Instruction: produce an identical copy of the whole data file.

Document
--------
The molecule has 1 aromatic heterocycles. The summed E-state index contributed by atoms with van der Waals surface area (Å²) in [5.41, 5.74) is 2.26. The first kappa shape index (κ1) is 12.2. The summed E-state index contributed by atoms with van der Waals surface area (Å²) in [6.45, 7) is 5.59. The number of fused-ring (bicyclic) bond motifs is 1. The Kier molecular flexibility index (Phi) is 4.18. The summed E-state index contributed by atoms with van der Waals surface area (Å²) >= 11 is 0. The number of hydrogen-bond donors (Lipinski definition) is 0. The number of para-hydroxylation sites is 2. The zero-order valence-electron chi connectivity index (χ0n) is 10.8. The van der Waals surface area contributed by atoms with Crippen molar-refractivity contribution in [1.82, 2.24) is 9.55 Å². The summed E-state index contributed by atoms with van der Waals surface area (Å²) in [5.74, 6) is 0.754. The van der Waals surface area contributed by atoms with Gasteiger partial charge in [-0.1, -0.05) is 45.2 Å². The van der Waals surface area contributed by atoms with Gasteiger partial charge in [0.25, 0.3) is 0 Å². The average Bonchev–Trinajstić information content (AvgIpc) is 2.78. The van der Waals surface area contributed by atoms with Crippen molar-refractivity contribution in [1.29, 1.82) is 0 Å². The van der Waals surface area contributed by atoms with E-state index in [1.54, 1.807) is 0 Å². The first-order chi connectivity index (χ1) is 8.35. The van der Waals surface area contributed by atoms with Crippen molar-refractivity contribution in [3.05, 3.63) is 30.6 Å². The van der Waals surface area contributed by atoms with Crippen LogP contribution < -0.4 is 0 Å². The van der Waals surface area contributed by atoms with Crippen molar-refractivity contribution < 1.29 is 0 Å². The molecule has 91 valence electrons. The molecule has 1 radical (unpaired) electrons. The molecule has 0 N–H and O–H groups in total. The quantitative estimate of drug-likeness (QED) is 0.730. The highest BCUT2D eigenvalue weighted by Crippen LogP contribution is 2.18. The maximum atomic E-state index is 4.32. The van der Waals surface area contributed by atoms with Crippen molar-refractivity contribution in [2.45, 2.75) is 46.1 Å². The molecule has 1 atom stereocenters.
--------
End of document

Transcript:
The molecule has 1 aromatic heterocycles. The summed E-state index contributed by atoms with van der Waals surface area (Å²) in [5.41, 5.74) is 2.26. The first kappa shape index (κ1) is 12.2. The summed E-state index contributed by atoms with van der Waals surface area (Å²) in [6.45, 7) is 5.59. The number of fused-ring (bicyclic) bond motifs is 1. The Kier molecular flexibility index (Phi) is 4.18. The summed E-state index contributed by atoms with van der Waals surface area (Å²) >= 11 is 0. The number of hydrogen-bond donors (Lipinski definition) is 0. The number of para-hydroxylation sites is 2. The zero-order valence-electron chi connectivity index (χ0n) is 10.8. The van der Waals surface area contributed by atoms with Crippen molar-refractivity contribution in [1.82, 2.24) is 9.55 Å². The summed E-state index contributed by atoms with van der Waals surface area (Å²) in [5.74, 6) is 0.754. The van der Waals surface area contributed by atoms with Gasteiger partial charge in [-0.1, -0.05) is 45.2 Å². The van der Waals surface area contributed by atoms with Gasteiger partial charge in [0.25, 0.3) is 0 Å². The average Bonchev–Trinajstić information content (AvgIpc) is 2.78. The van der Waals surface area contributed by atoms with Crippen molar-refractivity contribution in [1.29, 1.82) is 0 Å². The van der Waals surface area contributed by atoms with E-state index in [1.54, 1.807) is 0 Å². The first-order chi connectivity index (χ1) is 8.35. The van der Waals surface area contributed by atoms with Crippen molar-refractivity contribution in [3.05, 3.63) is 30.6 Å². The van der Waals surface area contributed by atoms with Crippen LogP contribution < -0.4 is 0 Å². The van der Waals surface area contributed by atoms with Crippen molar-refractivity contribution < 1.29 is 0 Å². The molecule has 91 valence electrons. The molecule has 1 radical (unpaired) electrons. The molecule has 0 N–H and O–H groups in total. The quantitative estimate of drug-likeness (QED) is 0.730. The highest BCUT2D eigenvalue weighted by Crippen LogP contribution is 2.18. The maximum atomic E-state index is 4.32. The van der Waals surface area contributed by atoms with Crippen molar-refractivity contribution in [2.45, 2.75) is 46.1 Å². The molecule has 1 atom stereocenters.